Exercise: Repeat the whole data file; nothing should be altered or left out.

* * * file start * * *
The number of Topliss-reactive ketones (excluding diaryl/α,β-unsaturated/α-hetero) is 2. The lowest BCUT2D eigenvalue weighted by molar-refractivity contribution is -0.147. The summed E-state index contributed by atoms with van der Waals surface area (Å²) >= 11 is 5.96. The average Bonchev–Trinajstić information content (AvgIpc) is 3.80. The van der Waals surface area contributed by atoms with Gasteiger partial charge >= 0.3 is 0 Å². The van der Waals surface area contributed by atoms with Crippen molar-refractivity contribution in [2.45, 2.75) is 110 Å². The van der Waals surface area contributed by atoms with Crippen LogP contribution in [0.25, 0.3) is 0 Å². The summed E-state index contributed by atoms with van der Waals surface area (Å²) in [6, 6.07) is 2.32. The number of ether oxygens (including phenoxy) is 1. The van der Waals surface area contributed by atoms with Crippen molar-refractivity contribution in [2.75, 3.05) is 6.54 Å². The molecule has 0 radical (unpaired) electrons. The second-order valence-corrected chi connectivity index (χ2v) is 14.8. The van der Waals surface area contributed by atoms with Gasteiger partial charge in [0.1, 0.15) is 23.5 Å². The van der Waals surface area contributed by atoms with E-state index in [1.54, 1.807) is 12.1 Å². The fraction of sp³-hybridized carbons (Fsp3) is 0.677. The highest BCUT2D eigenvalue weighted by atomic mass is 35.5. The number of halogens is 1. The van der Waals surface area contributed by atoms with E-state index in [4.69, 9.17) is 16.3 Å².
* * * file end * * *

The number of Topliss-reactive ketones (excluding diaryl/α,β-unsaturated/α-hetero) is 2. The lowest BCUT2D eigenvalue weighted by molar-refractivity contribution is -0.147. The summed E-state index contributed by atoms with van der Waals surface area (Å²) >= 11 is 5.96. The average Bonchev–Trinajstić information content (AvgIpc) is 3.80. The van der Waals surface area contributed by atoms with Gasteiger partial charge >= 0.3 is 0 Å². The van der Waals surface area contributed by atoms with Crippen molar-refractivity contribution in [2.45, 2.75) is 110 Å². The van der Waals surface area contributed by atoms with Crippen LogP contribution in [0.25, 0.3) is 0 Å². The summed E-state index contributed by atoms with van der Waals surface area (Å²) in [6, 6.07) is 2.32. The number of ether oxygens (including phenoxy) is 1. The van der Waals surface area contributed by atoms with Crippen molar-refractivity contribution in [2.75, 3.05) is 6.54 Å². The molecule has 0 radical (unpaired) electrons. The second-order valence-corrected chi connectivity index (χ2v) is 14.8. The van der Waals surface area contributed by atoms with Gasteiger partial charge in [0.1, 0.15) is 23.5 Å². The van der Waals surface area contributed by atoms with E-state index in [1.54, 1.807) is 12.1 Å². The fraction of sp³-hybridized carbons (Fsp3) is 0.677. The highest BCUT2D eigenvalue weighted by atomic mass is 35.5. The number of halogens is 1. The van der Waals surface area contributed by atoms with E-state index in [4.69, 9.17) is 16.3 Å².